EM1_Manual

EM1_Manual - General Physics II Lab EM1 Coulombs Law...

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General Physics II Lab EM1 Coulomb’s Law General Physics II Lab EM1 Coulomb’s Law Purpose In this experiment, you will learn the basic operation of the Coulomb balance and use it to study Coulomb’s law. Equipment and components Coulomb balance, slide assembly, high voltage power supply, charging probe and grounding probe with holders, acrylic transparent box to cover the whole setup, hair-blower, and stop watch. Background Coulomb’s law states that the electric force between two point charges q 1 and q 2 at separation r is 12 e 2 qq k F r = , (1) where k e = 8.9875 × 10 9 N m 2 /C 2 is the Coulomb constant. In Equation (1), the repulsive electric force has a positive sign and the attractive one has a negative sign. How large is this Coulomb force? Take one gram of protons and place them one meter away from one gram of electrons. The resulting force is equal to F 1.5 × 10 23 Newtons -- roughly the force it would take to “lift” an object that had a mass about 1/5 of that of the moon from the surface of the Earth -- not a small force. Because of the strong attraction between the positive and negative charges, only a small amount of charge differentials can be sustained in the laboratory. As a result, one needs a sensitive device to measure the electric force. In this experiment, you will use a delicate torsion balance, named Coulomb balance, to investigate the force between two identical charged spheres. Figure 1 Setup of the Coulomb balance Revised: 31 July 2009 1/8
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General Physics II Lab EM1 Coulomb’s Law Figure 1 above shows the setup of the Coulomb balance. A conductive sphere is mounted on a rod, counterbalanced and suspended from a thin torsion wire. Under an external force, the sphere can swing in the horizontal plane, causing the torsion wire to twist. The sphere reaches a mechanical balance when the external force is counterbalanced by the torsional force. If the torsion balance is calibrated against known rotational angles, one can use it to accurately measure the force acting on the sphere. Figure 2 Experimental setup To measure the electrostatic force between two charged spheres, an identical conductive sphere is mounted on a slide assembly so that it can be positioned at various distances from the suspended sphere. This is shown in Fig. 2. To perform the experiment, both spheres are charged, and the sphere on the slide assembly is placed at a fixed distance from the equilibrium position of the suspended sphere. The electrostatic force between the two spheres causes the torsion wire to twist. The angle through which the torsion wire is twisted back to its original balance position is directly proportional to the electrostatic force between the two spheres. All the variables in Eq. (1) can be varied and measured using the Coulomb balance.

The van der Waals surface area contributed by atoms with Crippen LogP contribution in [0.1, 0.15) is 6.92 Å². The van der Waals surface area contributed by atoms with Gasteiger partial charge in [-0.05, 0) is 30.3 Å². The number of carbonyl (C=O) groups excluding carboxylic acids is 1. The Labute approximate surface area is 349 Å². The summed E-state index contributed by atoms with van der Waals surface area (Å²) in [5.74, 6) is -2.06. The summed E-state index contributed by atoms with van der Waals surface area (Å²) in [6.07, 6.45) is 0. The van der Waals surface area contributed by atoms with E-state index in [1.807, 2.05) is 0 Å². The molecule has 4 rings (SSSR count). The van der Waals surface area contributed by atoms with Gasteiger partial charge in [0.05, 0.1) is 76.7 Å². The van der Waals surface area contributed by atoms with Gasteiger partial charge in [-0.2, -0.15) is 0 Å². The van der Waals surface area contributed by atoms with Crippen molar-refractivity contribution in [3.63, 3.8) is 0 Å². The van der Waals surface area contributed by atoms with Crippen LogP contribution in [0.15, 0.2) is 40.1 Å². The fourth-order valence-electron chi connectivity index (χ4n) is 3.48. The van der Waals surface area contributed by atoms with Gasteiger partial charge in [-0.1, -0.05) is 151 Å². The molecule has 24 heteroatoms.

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This note was uploaded on 03/31/2011 for the course PHYS 1 taught by Professor Nianlin during the Spring '11 term at HKUST.

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EM1_Manual - General Physics II Lab EM1 Coulombs Law...

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